Put more simply, according to Durbin, Kennedy was actually all about bipartisanship and passing a "bipartisan" bill is more important than passing a bill which will do any good - and we must continue to strive for that even in the face of people who have made it clear they want no bill at all.

And then there is Harry "The Dynamo" Reid, who stood passively by as the so-called "Gang of Six" - consisting of two right-wing Democrats, two reactionary GOPpers, and one at least sort of moderate from each party - hijacked the health care debate and made it their own little feifdom.

Now he says supports a public option - so long as it's private.
Reid said he doesn't think the public option ought to be a government run program like Medicare, but instead favors a "private entity that has direction from the federal government so people that don't fall within the parameters of being able to get insurance from their employers, they would have a place to go."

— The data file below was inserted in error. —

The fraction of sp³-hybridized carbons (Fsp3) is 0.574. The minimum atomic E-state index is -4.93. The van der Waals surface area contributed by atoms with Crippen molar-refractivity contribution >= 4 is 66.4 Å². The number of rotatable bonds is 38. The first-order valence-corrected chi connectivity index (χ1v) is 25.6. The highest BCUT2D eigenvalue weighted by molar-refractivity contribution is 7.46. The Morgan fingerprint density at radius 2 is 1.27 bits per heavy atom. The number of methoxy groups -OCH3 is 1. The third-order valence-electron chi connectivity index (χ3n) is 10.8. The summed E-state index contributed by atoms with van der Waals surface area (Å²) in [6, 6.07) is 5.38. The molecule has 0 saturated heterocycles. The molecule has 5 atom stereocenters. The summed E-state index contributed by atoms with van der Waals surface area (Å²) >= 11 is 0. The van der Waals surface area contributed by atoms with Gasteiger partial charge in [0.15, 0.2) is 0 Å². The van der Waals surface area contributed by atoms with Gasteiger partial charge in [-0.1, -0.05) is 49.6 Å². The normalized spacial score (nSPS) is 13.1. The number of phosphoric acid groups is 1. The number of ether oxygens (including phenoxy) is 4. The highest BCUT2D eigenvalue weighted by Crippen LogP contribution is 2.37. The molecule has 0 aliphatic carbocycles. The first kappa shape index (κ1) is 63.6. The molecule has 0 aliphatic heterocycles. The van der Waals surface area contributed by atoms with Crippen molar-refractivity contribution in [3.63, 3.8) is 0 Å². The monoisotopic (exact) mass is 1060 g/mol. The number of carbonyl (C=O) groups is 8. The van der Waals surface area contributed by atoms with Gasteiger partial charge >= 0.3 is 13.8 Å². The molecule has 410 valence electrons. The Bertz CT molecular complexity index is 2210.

In other words, co-ops. Private co-ops. I swear, fog has more of a spine than this man.

Oh, but that's not fair: He does have a spine and so does Obama. They just have to face the right foe. A couple of weeks ago, Marc Ambinder wrote in "The Atlantic" that
[t]he White House and Senate Democrats won't buckle to demands from liberals that they revise their health care strategy, officials said today. ...

A White House official conceded today that Obama would have to weather anger from liberals for a while. ...

In private, White House officials are selectively attending to threats that interest groups will work to defeat Democrats who oppose a "public option" in the House and Senate. Richard Trumka, likely the next president of the AFL-CIO, threatened over the weekend to withhold union support from those politicians. The White House isn't scared. An AFL-CIO official close to Trumka said that no one from the administration has been in touch with him to protest his words or endorse him.
In fact, according to Ambinder, what the White House is really concerned about is that "Obama's brand is being tarnished" and they're looking for couple of wins to get him on the upside again.

(Thanks to Jay V at Blazing Indiscretions for that link.)

This was such idiocy, idiocy, idiocy. In an article in the new Rolling Stone (not yet available online), Matt Taibbi writes about the failure to get a decent bill.